17. devildog2067

    devildog2067

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    Chicago
    This.

    Yes, some things are different now than they were, but lots of things are the same.

    Yes, we're raising a lot of losers, but we're raising a lot of good folks too. Honestly that's always been true.
     
  18. devildog2067

    devildog2067

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    Chicago
    Like General McArthur's mom, who moved into a hotel near West Point to be near her boy when he went to Hudson High?

    "Helicopter parents" aren't new. What's new is cell phones and Facebook.
     
  19. devildog2067

    devildog2067

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    Chicago
    I'm not that much older, and if I asked my parents to do something like this for me they would probably die laughing.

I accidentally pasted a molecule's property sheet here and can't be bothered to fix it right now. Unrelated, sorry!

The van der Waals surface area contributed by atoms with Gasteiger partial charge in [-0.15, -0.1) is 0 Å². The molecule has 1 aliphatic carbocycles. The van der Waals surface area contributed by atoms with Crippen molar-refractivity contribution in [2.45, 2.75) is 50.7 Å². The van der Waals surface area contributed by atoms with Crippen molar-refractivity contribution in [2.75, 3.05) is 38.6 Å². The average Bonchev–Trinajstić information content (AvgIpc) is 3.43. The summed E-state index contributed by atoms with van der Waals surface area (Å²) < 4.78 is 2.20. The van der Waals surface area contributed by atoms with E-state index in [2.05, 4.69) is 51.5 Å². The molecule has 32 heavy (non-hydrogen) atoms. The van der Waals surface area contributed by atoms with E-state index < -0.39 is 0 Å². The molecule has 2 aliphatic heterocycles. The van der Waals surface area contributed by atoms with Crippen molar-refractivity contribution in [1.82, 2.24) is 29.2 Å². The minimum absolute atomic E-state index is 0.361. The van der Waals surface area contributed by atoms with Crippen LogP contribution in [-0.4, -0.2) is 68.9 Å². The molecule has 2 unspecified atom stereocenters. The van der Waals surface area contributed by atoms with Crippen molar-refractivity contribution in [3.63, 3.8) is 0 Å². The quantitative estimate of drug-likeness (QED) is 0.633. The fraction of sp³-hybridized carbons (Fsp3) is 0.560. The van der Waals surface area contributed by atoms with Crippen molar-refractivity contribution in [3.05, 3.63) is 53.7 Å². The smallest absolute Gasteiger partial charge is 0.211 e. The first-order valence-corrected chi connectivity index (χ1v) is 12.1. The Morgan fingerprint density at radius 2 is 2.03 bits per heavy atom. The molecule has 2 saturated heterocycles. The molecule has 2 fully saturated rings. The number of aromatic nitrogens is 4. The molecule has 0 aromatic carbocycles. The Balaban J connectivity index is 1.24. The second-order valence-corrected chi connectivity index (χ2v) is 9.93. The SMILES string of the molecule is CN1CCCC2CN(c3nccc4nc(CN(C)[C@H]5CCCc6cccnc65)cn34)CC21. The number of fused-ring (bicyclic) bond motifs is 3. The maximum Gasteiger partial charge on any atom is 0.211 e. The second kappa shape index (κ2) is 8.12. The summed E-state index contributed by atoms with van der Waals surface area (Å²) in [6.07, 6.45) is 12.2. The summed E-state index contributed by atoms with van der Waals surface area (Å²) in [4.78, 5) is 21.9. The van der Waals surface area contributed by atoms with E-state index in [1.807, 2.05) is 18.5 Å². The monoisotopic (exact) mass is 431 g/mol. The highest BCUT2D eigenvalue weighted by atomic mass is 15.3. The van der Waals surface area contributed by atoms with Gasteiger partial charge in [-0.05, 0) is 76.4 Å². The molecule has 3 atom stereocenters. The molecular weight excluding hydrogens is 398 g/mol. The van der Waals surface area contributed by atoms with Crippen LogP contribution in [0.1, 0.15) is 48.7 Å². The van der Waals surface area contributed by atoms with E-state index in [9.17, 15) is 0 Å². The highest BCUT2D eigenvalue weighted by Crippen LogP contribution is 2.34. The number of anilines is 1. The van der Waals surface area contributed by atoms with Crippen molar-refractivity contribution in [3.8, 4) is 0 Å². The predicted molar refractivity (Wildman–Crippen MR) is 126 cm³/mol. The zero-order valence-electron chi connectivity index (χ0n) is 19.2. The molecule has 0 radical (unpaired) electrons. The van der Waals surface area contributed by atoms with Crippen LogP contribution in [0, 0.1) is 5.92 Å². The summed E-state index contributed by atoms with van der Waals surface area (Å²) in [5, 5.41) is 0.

Idiots aren't new. They've always been around. 50 years ago, the mom and daughter would both still have been worthless, there just wouldn't have been FedEx.
     
  20. GRIMLET

    GRIMLET Deceased

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    Dec 29, 2011
    I get so tired of the whole greatest generation stuff.

    There is no way to compare a person born then and now.

    Just think how the internet, television and freedom of expression would have changed those back then.

    Greatest generation?
    No.

    Actually, I could say more but I am being civil.